"Voice In The Desert"
March 1956

By John A. Hubbard, Senior Bible Instructor

. . ."He is not here!" These words were spoken at the empty tomb of the Lord by two ,men, angels in human form (Luke 14:6 and John 20:12). They were addressed to the women who had come to perform the burial rites ofor the body lf the Lord. Then were added three more words, "But is risen." Seven simple words -- twenty-one letters! But their full significance will be realized only in eternity!
. . . Suppose He had been there, had not risen, what then? There would have been many dire consequences. In the first place, Jesus would have been a falsifier; for He had repeatedly said that, after His had been killed, He would rise again the third day.
. . . For further light on the tremendous significance of these words, let us turn to I Corinthians 15:14-19 in which we have the following facts stated: "If Christ be not risen, then is our preaching ain,: that is, it is void, empty, a delusion, the faith of believers is also vain, void, empty, and a delusion; and preachers of the resurrection are "false witnesses," that is liars with reference to what God is said to have done. Furthermore, if Christ be not risen, then the saints of the past are still in their sins, and have perished. They have died in their sins and are lost. Also, believers are "most miserable," most pitiable, or as one translator puts it, "....are more to be pitied than all the rest of the world."
. . .Now comes the glad assurance of verse 20, "But now is Christ risen", and all the foregoing doleful, disheartening, hope-devastating propositions are negated, -- in other words, they are utterly false. The preaching of the Gospel, the inspired definition of which is given in I Corinthians 15:1-4, is not a vain, empty thing; the believer's faith is not a delusion; those who preach the resurrection are not false witnesses; the living believers are not in their sins, and those who have died in Christ have not perished -- they are "at home" with Him (II Cor. 5:8, R.V.) In I Cor.15:20 we also have the guarantee of the future resurrection of believers and their being caught up to meet the Lord in the air (I Thess. 4:16, 17). They will see Him, they will be transformed into His blessed likeness, they will have bodies like unto His glorious body! (Philippians 3:20, 21).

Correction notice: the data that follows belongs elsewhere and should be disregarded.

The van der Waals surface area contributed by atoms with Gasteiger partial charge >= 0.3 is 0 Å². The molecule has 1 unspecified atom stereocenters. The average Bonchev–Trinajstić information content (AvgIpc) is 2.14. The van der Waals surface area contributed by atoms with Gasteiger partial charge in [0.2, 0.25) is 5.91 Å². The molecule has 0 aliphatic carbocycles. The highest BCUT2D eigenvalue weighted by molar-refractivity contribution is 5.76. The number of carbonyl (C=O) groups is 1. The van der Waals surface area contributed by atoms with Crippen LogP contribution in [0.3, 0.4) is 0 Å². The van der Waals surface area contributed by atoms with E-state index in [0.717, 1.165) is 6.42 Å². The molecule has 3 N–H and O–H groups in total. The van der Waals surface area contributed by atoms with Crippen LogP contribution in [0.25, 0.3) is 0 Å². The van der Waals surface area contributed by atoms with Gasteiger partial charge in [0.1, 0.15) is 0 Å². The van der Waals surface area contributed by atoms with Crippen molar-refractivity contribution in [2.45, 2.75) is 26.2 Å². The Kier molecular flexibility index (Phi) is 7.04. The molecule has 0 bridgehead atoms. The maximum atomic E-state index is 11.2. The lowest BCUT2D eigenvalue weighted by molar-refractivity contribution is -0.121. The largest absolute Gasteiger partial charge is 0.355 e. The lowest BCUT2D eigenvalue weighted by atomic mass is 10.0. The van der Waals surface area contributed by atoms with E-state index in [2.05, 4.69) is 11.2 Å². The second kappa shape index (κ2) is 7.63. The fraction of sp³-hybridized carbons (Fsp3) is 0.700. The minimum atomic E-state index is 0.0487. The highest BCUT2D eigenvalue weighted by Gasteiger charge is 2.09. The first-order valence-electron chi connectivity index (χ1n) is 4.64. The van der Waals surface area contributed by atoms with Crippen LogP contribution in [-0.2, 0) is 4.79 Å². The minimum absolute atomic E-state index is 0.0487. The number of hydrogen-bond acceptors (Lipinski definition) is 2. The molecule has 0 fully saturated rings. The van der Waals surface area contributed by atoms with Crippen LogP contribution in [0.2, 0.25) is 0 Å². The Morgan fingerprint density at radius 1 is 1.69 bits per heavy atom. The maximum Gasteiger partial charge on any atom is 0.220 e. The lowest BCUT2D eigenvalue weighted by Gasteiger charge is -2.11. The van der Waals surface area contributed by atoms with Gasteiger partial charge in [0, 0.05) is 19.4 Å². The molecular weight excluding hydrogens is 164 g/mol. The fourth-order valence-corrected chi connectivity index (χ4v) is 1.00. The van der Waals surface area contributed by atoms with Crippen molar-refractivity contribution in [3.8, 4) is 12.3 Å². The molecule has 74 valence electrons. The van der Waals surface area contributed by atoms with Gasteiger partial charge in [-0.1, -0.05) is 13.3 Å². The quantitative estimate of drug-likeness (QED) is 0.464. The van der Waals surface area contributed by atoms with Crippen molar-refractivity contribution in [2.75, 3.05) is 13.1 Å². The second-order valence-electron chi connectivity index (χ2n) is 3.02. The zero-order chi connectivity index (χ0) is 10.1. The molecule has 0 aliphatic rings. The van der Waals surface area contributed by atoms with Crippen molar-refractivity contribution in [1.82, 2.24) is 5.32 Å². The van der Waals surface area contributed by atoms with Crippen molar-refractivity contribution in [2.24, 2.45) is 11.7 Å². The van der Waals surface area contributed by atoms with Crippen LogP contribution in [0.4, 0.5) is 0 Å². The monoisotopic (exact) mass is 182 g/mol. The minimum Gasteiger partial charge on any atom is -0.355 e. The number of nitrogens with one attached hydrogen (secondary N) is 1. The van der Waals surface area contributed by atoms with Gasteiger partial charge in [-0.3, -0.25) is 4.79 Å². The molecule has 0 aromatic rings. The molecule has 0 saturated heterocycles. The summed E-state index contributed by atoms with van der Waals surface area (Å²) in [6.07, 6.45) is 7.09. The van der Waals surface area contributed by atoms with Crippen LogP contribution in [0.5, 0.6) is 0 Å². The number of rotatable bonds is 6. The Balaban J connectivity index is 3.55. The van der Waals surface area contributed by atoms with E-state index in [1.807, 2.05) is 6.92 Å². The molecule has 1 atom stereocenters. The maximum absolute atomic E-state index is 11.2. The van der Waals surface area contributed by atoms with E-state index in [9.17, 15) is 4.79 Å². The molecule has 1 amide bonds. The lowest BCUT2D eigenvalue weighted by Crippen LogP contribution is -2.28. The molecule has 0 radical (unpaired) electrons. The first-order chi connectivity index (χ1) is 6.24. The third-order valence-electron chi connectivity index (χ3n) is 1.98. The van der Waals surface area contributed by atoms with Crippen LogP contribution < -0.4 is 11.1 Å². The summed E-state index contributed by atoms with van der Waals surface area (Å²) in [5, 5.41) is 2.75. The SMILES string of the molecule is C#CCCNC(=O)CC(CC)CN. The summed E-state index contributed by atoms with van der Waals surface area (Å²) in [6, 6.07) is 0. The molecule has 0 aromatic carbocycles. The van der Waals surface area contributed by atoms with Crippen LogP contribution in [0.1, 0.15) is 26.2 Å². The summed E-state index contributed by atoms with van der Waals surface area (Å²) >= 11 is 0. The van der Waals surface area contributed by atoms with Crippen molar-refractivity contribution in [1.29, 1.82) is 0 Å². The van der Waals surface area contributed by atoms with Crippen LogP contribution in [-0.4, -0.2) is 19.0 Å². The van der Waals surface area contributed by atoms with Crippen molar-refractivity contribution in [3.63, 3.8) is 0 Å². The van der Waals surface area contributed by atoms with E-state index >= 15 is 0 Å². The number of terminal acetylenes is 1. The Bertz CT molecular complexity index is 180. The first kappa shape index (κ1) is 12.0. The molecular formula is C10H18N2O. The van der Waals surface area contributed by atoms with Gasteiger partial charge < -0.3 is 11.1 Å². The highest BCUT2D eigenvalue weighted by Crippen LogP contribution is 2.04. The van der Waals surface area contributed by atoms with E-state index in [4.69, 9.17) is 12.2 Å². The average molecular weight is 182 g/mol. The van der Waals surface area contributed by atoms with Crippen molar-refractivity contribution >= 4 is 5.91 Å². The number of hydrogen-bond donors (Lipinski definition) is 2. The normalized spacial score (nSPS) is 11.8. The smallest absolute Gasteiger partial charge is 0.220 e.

. . . In the words "He is not here, He is risen," there is given to us the positive assurance that God has put His stamp of approval upon the amazing claims of Jesus (amazing if made by a merely human being) as to His Deity (see Rom. 1:4). For example, in John 5:17, 18 Jesus makes Himself equal with God, and in verse 23 He states that the same honor that is accorded God the Father is to be rendered to Himself, the Son; again, in verses 25, 28, and 29 He claims the prerogative that belongs only to God, that is, raising the dead. In John 10:30-33 He claims that He and the Father "Are one," thus making Himself God. By raising Jesus from the dead, God validated these and all the other claims that Jesus made.
. . . In closing, let us remind ourselves that the great doctrinal truths taught in the Bible not only afford a sure foundation for our faith, they also have a practical bearing on our daily lives. This is true of the precious doctrine of the resurrection. For example, we are told in Eph. 1:19-21 that in His resurrection and exaltation we have a "sample" of the greatness of God's power which He is waiting to exercise in behalf of believers, so that there is no excuse for our not living lives of continual victory. Also, the truth of the resurrection has a practical bearing on our service, for in closing the great classical chapter on the resurrection, the inspired apostle says, "Therefore my beloved brethren, be ye stedfast, unmoveable, always abounding in the work of the Lord." (I Cor. 15:58).
. . .Then let us, 'beloved', greatly rejoice at this Easter season, as we hear again the angelic pronouncement, "He is not here, but is risen."
. . . "Where is He now?" In heaven interceding.":